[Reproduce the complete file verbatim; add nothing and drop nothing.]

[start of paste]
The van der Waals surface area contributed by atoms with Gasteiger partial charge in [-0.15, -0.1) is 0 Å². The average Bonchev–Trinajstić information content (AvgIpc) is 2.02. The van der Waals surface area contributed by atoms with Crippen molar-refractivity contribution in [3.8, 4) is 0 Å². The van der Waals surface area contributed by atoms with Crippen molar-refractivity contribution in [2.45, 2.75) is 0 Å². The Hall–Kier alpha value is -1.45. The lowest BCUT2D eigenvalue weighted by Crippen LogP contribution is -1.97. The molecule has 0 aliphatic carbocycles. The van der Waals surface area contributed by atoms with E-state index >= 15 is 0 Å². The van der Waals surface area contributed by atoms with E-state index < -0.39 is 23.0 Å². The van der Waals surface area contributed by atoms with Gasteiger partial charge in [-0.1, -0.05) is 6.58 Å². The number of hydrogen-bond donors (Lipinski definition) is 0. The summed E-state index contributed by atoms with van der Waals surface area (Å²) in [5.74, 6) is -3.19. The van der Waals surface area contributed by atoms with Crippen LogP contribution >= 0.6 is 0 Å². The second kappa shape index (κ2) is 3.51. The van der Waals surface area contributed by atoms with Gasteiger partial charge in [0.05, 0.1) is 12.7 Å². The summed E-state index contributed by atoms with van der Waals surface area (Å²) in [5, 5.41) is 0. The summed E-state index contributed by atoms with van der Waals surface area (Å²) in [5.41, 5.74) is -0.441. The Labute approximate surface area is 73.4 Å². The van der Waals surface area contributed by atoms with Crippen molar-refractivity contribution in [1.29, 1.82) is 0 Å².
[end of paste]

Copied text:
The van der Waals surface area contributed by atoms with Gasteiger partial charge in [-0.15, -0.1) is 0 Å². The average Bonchev–Trinajstić information content (AvgIpc) is 2.02. The van der Waals surface area contributed by atoms with Crippen molar-refractivity contribution in [3.8, 4) is 0 Å². The van der Waals surface area contributed by atoms with Crippen molar-refractivity contribution in [2.45, 2.75) is 0 Å². The Hall–Kier alpha value is -1.45. The lowest BCUT2D eigenvalue weighted by Crippen LogP contribution is -1.97. The molecule has 0 aliphatic carbocycles. The van der Waals surface area contributed by atoms with E-state index >= 15 is 0 Å². The van der Waals surface area contributed by atoms with E-state index < -0.39 is 23.0 Å². The van der Waals surface area contributed by atoms with Gasteiger partial charge in [-0.1, -0.05) is 6.58 Å². The number of hydrogen-bond donors (Lipinski definition) is 0. The summed E-state index contributed by atoms with van der Waals surface area (Å²) in [5.74, 6) is -3.19. The van der Waals surface area contributed by atoms with Crippen LogP contribution >= 0.6 is 0 Å². The second kappa shape index (κ2) is 3.51. The van der Waals surface area contributed by atoms with Gasteiger partial charge in [0.05, 0.1) is 12.7 Å². The summed E-state index contributed by atoms with van der Waals surface area (Å²) in [5, 5.41) is 0. The summed E-state index contributed by atoms with van der Waals surface area (Å²) in [5.41, 5.74) is -0.441. The Labute approximate surface area is 73.4 Å². The van der Waals surface area contributed by atoms with Crippen molar-refractivity contribution in [1.29, 1.82) is 0 Å².